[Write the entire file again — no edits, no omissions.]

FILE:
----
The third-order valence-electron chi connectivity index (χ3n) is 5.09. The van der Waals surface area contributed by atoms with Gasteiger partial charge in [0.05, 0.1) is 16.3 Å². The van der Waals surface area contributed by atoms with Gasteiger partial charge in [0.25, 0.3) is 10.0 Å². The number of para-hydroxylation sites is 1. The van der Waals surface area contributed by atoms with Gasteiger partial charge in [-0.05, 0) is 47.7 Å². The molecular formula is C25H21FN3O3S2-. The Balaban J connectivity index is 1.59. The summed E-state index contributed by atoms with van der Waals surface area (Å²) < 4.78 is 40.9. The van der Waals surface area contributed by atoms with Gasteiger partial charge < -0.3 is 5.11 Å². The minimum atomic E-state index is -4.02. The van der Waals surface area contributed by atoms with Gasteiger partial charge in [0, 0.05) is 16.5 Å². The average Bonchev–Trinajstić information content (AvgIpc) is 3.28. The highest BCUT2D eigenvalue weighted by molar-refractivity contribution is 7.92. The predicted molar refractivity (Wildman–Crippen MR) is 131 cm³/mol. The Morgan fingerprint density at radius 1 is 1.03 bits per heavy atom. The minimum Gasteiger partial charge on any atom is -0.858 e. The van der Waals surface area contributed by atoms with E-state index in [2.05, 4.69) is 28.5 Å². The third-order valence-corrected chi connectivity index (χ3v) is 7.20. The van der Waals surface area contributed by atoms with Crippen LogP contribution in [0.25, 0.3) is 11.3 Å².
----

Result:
The third-order valence-electron chi connectivity index (χ3n) is 5.09. The van der Waals surface area contributed by atoms with Gasteiger partial charge in [0.05, 0.1) is 16.3 Å². The van der Waals surface area contributed by atoms with Gasteiger partial charge in [0.25, 0.3) is 10.0 Å². The number of para-hydroxylation sites is 1. The van der Waals surface area contributed by atoms with Gasteiger partial charge in [-0.05, 0) is 47.7 Å². The molecular formula is C25H21FN3O3S2-. The Balaban J connectivity index is 1.59. The summed E-state index contributed by atoms with van der Waals surface area (Å²) < 4.78 is 40.9. The van der Waals surface area contributed by atoms with Gasteiger partial charge < -0.3 is 5.11 Å². The minimum atomic E-state index is -4.02. The van der Waals surface area contributed by atoms with Gasteiger partial charge in [0, 0.05) is 16.5 Å². The average Bonchev–Trinajstić information content (AvgIpc) is 3.28. The highest BCUT2D eigenvalue weighted by molar-refractivity contribution is 7.92. The predicted molar refractivity (Wildman–Crippen MR) is 131 cm³/mol. The Morgan fingerprint density at radius 1 is 1.03 bits per heavy atom. The minimum Gasteiger partial charge on any atom is -0.858 e. The van der Waals surface area contributed by atoms with E-state index in [2.05, 4.69) is 28.5 Å². The third-order valence-corrected chi connectivity index (χ3v) is 7.20. The van der Waals surface area contributed by atoms with Crippen LogP contribution in [0.25, 0.3) is 11.3 Å².